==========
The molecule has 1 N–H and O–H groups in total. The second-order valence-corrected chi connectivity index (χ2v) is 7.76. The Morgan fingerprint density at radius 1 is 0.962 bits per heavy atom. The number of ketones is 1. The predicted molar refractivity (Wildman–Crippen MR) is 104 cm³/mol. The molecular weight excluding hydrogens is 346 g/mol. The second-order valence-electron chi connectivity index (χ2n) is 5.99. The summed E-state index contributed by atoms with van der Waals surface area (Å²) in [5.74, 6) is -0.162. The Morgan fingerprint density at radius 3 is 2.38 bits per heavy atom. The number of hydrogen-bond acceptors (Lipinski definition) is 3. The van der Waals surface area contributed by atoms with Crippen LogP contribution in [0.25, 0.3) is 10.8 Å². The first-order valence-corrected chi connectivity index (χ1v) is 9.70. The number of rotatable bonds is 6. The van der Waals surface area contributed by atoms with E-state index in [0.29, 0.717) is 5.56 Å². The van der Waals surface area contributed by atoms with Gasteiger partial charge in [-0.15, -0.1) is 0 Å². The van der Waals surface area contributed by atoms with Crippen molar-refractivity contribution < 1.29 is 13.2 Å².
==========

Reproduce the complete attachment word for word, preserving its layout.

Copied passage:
The molecule has 1 N–H and O–H groups in total. The second-order valence-corrected chi connectivity index (χ2v) is 7.76. The Morgan fingerprint density at radius 1 is 0.962 bits per heavy atom. The number of ketones is 1. The predicted molar refractivity (Wildman–Crippen MR) is 104 cm³/mol. The molecular weight excluding hydrogens is 346 g/mol. The second-order valence-electron chi connectivity index (χ2n) is 5.99. The summed E-state index contributed by atoms with van der Waals surface area (Å²) in [5.74, 6) is -0.162. The Morgan fingerprint density at radius 3 is 2.38 bits per heavy atom. The number of hydrogen-bond acceptors (Lipinski definition) is 3. The van der Waals surface area contributed by atoms with Crippen LogP contribution in [0.25, 0.3) is 10.8 Å². The first-order valence-corrected chi connectivity index (χ1v) is 9.70. The number of rotatable bonds is 6. The van der Waals surface area contributed by atoms with E-state index in [0.29, 0.717) is 5.56 Å². The van der Waals surface area contributed by atoms with Gasteiger partial charge in [-0.15, -0.1) is 0 Å². The van der Waals surface area contributed by atoms with Crippen molar-refractivity contribution < 1.29 is 13.2 Å².